Notes from the Archives: National Handwriting Day and the Palmer Method
Boston’s schools taught many different types of penmanship in the 18th and 19th century. For example, in 1897, Boston’s School Committee recorded that students across the City were learning the “Natural System of Vertical Writing,” “Merill’s Vertical Penmanship,” and "Spencerian Penmanship.”
In 1908, the School Committee decided that penmanship classes should be standardized across the district. The committee experimentally implemented the Palmer Method of Business Writing at all East Boston Schools. The experiment was a success. By 1911, all schools in the City taught the Palmer Method.
As you can see in this article published by the Christian Science Monitor, the Palmer Method was thought to be “muscular.” Teachers taught students to write using the muscles in their arms instead of the muscles in their fingers. Students strengthened their muscles and practiced forming uniform letters by doing exercises like the ones below.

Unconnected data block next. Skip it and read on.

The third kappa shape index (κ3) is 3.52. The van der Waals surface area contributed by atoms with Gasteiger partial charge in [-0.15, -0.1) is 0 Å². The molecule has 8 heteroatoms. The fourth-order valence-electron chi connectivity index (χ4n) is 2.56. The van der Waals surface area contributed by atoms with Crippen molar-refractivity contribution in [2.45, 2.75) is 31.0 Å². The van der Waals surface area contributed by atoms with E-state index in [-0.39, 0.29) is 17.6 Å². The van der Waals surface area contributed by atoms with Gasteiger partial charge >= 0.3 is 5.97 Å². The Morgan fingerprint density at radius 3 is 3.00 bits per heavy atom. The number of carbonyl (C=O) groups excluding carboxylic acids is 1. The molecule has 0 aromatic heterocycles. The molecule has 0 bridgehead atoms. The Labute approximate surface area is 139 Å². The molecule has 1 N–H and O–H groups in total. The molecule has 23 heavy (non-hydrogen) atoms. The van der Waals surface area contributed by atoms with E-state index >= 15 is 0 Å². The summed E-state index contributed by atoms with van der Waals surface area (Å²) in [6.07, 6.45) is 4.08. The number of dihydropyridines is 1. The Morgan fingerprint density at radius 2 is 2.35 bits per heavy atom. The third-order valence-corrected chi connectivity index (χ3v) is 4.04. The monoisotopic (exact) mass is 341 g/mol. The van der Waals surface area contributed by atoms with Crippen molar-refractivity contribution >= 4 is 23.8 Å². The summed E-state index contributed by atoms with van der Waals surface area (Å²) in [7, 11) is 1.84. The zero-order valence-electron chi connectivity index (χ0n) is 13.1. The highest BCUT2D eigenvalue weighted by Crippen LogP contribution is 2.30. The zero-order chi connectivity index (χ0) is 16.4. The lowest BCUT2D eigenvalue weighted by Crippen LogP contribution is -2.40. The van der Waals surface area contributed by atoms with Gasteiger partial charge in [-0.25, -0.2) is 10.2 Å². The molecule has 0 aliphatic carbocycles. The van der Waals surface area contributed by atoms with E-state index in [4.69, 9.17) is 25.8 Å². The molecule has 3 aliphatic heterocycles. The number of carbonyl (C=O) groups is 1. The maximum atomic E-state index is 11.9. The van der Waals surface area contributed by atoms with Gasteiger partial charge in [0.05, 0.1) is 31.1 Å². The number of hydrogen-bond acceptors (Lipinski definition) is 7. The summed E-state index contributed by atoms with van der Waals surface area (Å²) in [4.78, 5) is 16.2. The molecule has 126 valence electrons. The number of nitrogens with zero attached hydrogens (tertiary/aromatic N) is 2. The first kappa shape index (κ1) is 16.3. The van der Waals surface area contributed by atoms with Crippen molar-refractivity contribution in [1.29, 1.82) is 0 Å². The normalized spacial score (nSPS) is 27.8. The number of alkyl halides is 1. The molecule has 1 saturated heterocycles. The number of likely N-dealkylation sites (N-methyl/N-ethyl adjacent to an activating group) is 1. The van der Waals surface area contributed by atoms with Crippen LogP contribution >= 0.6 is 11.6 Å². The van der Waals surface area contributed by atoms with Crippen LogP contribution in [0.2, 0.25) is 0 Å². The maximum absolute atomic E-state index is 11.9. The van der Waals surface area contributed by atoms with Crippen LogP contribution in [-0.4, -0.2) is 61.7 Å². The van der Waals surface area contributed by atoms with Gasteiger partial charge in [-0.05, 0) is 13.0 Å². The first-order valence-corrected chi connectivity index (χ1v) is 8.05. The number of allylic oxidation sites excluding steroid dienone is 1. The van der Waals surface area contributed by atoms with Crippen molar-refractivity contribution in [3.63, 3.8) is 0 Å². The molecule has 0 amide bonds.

The Palmer method was extremely strict. Teachers not only expected students to produce uniform handwriting, but also expected that the students would hold their arms and fingers in exactly the same way. This posed a particular problem for left-handed students. Teachers typically forced all students to write with their right hand.
In 1918, a mother wrote the above letter to the School Committee. She complained that a teacher kept her fourth grade daughter after school and forced her to write with her left hand. She received no sympathy from the committee.
Rather, the assistant superintendent of schools wrote to her, and stated “it is highly desirable that left-handed writers should be made right-handed.” He instructed the mother to “further the teacher’s efforts, as from long experience, I am convinced that left-handed penmen are at a disadvantage.”
The Palmer Method was used through the 1950s — and in some places, into the 1980s. Did any of you learn the Palmer Method?